Meri’s Musical Musings

Four reasons to keep an acoustic piano in tune

Posted on: March 21, 2009

Many people who own acoustic pianos, especially parents of young piano students and in schools, but even in some music studios, do not tune their instruments often enough; often 2-5 years go by before some instruments are tuned. However, there are four important reasons to keep a piano in tune: it is difficult to play with other musicians, provide an accurate pitch reference for vocalists and instruments that are much more dependent on the player to produce the right pitch, there are some musicians who have what is commonly known as perfect pitch or at least a very strong sense of relative pitch, and because an instrument that is in tune not only sounds better, but is more pleasant to practice and perform on.

One reason to keep an acoustic piano in tune is because it is difficult to play in ensembles with other instruments if the piano is too far out of tune, and impossible beyond elementary literature. While it is possible to play simple classical melodies and hymn tunes on an out of tune piano by transposing the chords to match the key of the solo instrument (because the change consists of simple chord progressions, just in different keys), this is difficult to do beyond elementary solo literature for most instruments, because of the great difficulty to transpose many piano parts, even a half, or occasionally a whole step (or more!) higher than what is written in the score. I recall with one of my first clarinet students, which we were rehearsing one of his pieces for his exam (an early intermediate piece) at the student’s home (because neither my home nor the pianist’s home at the time had a piano, and the church we wanted to rehearse the music was being used that day) and discovered immediately that the piano was so far out of tune, that the accompaniment part had to be rehearsed on their keyboard. Fortunately this arrangement had very little to no pedaling required, but it was impossible with his other exam repertoire piece due to extensive pedaling in the piano part, and there was no keyboard pedal available there.

Another reason to keep acoustic pianos in tune is because all musicians need an accurate pitch reference, especially on instruments in which the pitches are controlled more by the player (brass, strings, and voice) than the instrument (woodwinds). String players often make use of the piano to tune their instruments, and considerable stress is put on such instruments if the strings are set too low or too high in pitch.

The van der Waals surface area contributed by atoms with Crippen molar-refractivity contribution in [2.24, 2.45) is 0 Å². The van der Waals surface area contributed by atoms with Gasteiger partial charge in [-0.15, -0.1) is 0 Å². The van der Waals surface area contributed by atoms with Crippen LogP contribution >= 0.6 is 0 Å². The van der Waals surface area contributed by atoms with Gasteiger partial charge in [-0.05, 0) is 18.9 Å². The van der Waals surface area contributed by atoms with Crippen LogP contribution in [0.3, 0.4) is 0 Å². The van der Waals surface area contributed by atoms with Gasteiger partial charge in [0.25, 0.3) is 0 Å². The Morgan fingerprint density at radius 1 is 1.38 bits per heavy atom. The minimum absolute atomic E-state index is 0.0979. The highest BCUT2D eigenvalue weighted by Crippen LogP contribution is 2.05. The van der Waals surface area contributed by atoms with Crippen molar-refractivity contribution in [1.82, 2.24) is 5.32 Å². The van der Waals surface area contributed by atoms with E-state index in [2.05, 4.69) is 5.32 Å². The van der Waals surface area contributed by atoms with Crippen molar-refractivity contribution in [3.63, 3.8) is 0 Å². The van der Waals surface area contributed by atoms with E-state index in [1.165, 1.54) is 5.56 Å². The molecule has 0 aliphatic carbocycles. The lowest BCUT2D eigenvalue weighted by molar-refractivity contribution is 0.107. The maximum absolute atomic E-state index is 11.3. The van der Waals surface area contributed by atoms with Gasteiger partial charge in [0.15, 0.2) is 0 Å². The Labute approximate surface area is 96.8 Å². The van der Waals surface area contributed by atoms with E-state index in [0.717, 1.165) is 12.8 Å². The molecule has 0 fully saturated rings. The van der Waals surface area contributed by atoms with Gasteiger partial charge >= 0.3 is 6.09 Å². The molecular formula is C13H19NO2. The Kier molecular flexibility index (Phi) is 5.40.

Third, some musicians have what is commonly known as perfect pitch, or at least a strong sense of relative pitch; a piano that is distinctively out of tune causes problems with pitch reference. Many pieces are designed to be sung or played in a particular key; a piece that is “supposed” to be in the key of G major, but the piano sounds a whole step too low (in F major) will, to a musician with perfect pitch or a strong sense of relative pitch, will make the pieces more difficult to play or sing for such musicians. Not only that, but the greater the number of musicians in the group, the odds will be that at least one of the performers will be able to detect inaccurate pitch.

Fourth, pianos that are in tune not only sound better, but are more pleasant to practice and perform on. If you record the same person playing the same piece on an out of tune piano, and then have them record the same piece on an instrument that’s in tune of the same make, the one on the in-tune instrument will sound better, because the distances between notes on an in-tune piano are correct, while out of tune pianos can have significant problems in distances between notes: the bass notes will likely sound clouded and muddy (because the notes sound too close together) and the high treble will sound tinny and shrill, because the notes sound too far apart from one another.

So, keep acoustic pianos in tune! Every bit that is done to enhance the quality of the musicial experience adds up to a lot—and many of those experiences are centered around pianos!


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  • None
  • V V: Wish I had read this before I fell for their scheme ! Oh well - have posted my experience on Yelp and N49 and hoping others can avoid the pain of fal
  • clariniano: Thanks for the additional information. It was actually Yelp that deleted my reviews, because of so-called bias. I too have seen the horrible technique
  • No Thanks: Former Teacher at the Ontario Conservatory of Music I took lessons at the Ontario Conservatory and when I left for private lessons from another tea
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